An Encyclopedia of the African Diaspora
Between 1909 and his death in 1963, W. E. B. Du Bois, the Harvard-trained historian, sociologist, journalist, and political activist, dreamed of editing an "Encyclopædia Africana." He envisioned a comprehensive compendium of "scientific" knowledge about the history, cultures, and social institutions of people of African descent: of Africans in the Old World, African Americans in the New World, and persons of African descent who had risen to prominence in Europe, the Middle East, and Asia. Du Bois sought to publish nothing less than the equivalent of a black Encyclopaedia Britannica, believing that such a broad assemblage of biography, interpretive essays, facts, and figures would do for the much denigrated black world of the twentieth century what Britannica and Denis Diderot's Encyclopédie had done for the European world of the eighteenth century. These publications, which consolidated the scholarly knowledge accumulated by academics and intellectuals in the Age of Reason, served both as a tangible sign of the enlightened skepticism that characterized that era of scholarship, and as a basis upon which further scholarship could be constructed. These encyclopedias became monuments to "scientific" inquiry, bulwarks against superstition, myth, and what their authors viewed as the false solace of religious faith. An encyclopedia of the African diaspora in Du Bois's view would achieve these things for persons of African descent.
But a black encyclopedia would have an additional function. Its publicationwould, at least symbolically, unite the fragmented world of the African diaspora, a diaspora created by the European slave trade and the turn-of-the-century "scramble for Africa." Moreover, for Du Bois, marshalling the tools of "scientific knowledge," as he would put it in his landmark essay, "The Need for an Encyclopedia of the Negro" (1945), could also serve as a weapon in the war against racism: "There is need for young pupils and for mature students of a statement of the present condition of our knowledge concerning the darker races and especially concerning Negroes, which would make available our present scientific knowledge and set aside the vast accumulation of tradition and prejudice which makes such knowledge difficult now for the layman to obtain: A Vade mecum for American schools, editors, libraries, for Europeans inquiring into the race status here, for South Americans, and Africans."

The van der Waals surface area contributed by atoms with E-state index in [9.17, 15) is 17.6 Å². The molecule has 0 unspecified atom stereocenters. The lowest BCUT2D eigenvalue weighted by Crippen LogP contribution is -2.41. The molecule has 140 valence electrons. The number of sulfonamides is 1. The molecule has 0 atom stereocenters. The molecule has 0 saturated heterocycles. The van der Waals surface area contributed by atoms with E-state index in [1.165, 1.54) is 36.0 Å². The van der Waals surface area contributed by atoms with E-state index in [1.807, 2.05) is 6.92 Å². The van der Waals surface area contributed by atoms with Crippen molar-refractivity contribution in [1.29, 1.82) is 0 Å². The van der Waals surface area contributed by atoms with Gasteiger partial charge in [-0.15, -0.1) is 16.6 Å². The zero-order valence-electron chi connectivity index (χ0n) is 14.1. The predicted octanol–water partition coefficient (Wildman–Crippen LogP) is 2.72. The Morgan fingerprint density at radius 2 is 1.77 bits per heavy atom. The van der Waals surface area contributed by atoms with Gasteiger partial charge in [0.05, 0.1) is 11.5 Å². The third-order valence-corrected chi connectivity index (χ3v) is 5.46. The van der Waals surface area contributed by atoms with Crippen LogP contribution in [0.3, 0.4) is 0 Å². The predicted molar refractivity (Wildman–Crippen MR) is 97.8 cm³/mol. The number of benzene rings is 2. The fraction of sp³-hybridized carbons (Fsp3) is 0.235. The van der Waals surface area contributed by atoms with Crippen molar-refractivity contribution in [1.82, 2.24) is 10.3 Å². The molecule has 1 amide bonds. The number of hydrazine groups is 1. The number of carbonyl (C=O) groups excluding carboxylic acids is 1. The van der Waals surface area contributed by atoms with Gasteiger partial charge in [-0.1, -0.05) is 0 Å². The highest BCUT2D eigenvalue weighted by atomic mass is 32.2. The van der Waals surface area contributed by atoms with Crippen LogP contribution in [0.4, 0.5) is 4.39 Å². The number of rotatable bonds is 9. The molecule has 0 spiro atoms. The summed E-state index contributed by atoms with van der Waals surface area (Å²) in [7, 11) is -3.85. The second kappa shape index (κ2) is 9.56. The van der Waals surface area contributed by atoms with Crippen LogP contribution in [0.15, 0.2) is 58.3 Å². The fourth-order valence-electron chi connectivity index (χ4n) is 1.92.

The publication of such an encyclopedia, Du Bois continued, would establish "a base for further advance and further study" of "questions affecting the Negro race." An encyclopedia of the Negro, he reasoned, would establish both social policy and "social thought and discussion ... upon a basis of accepted scientific conclusion."